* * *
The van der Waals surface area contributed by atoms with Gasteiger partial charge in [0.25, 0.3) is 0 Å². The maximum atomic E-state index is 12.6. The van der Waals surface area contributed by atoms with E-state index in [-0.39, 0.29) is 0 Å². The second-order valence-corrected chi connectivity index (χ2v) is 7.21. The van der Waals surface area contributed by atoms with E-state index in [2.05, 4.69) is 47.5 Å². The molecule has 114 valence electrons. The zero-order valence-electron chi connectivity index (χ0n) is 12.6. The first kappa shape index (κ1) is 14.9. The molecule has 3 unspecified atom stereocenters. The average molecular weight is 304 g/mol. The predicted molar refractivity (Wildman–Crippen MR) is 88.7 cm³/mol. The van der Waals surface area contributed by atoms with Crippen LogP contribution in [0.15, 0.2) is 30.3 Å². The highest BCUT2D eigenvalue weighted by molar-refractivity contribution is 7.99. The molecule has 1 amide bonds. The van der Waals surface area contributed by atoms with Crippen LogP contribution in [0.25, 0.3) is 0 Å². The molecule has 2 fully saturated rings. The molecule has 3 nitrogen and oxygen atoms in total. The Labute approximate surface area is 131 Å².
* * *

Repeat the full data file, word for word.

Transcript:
The van der Waals surface area contributed by atoms with Gasteiger partial charge in [0.25, 0.3) is 0 Å². The maximum atomic E-state index is 12.6. The van der Waals surface area contributed by atoms with E-state index in [-0.39, 0.29) is 0 Å². The second-order valence-corrected chi connectivity index (χ2v) is 7.21. The van der Waals surface area contributed by atoms with E-state index in [2.05, 4.69) is 47.5 Å². The molecule has 114 valence electrons. The zero-order valence-electron chi connectivity index (χ0n) is 12.6. The first kappa shape index (κ1) is 14.9. The molecule has 3 unspecified atom stereocenters. The average molecular weight is 304 g/mol. The predicted molar refractivity (Wildman–Crippen MR) is 88.7 cm³/mol. The van der Waals surface area contributed by atoms with Crippen LogP contribution in [0.15, 0.2) is 30.3 Å². The highest BCUT2D eigenvalue weighted by molar-refractivity contribution is 7.99. The molecule has 1 amide bonds. The van der Waals surface area contributed by atoms with Crippen LogP contribution in [0.25, 0.3) is 0 Å². The molecule has 2 fully saturated rings. The molecule has 3 nitrogen and oxygen atoms in total. The Labute approximate surface area is 131 Å².